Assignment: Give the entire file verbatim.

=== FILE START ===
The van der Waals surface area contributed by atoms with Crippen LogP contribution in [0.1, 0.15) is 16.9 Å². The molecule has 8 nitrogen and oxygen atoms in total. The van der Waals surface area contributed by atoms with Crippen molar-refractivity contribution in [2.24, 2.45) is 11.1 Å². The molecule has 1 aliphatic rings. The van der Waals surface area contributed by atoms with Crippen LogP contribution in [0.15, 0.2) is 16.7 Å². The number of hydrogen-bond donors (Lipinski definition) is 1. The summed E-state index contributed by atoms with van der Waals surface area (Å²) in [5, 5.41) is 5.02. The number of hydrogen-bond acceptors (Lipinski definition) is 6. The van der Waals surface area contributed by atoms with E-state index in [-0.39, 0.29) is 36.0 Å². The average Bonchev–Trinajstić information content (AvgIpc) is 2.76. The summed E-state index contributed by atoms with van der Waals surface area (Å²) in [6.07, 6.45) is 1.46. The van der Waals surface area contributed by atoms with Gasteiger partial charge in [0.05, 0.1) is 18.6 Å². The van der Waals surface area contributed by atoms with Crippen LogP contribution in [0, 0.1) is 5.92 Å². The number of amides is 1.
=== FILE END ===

The van der Waals surface area contributed by atoms with Crippen LogP contribution in [0.1, 0.15) is 16.9 Å². The molecule has 8 nitrogen and oxygen atoms in total. The van der Waals surface area contributed by atoms with Crippen molar-refractivity contribution in [2.24, 2.45) is 11.1 Å². The molecule has 1 aliphatic rings. The van der Waals surface area contributed by atoms with Crippen LogP contribution in [0.15, 0.2) is 16.7 Å². The number of hydrogen-bond donors (Lipinski definition) is 1. The summed E-state index contributed by atoms with van der Waals surface area (Å²) in [5, 5.41) is 5.02. The number of hydrogen-bond acceptors (Lipinski definition) is 6. The van der Waals surface area contributed by atoms with E-state index in [-0.39, 0.29) is 36.0 Å². The average Bonchev–Trinajstić information content (AvgIpc) is 2.76. The summed E-state index contributed by atoms with van der Waals surface area (Å²) in [6.07, 6.45) is 1.46. The van der Waals surface area contributed by atoms with Gasteiger partial charge in [0.05, 0.1) is 18.6 Å². The van der Waals surface area contributed by atoms with Crippen LogP contribution in [0, 0.1) is 5.92 Å². The number of amides is 1.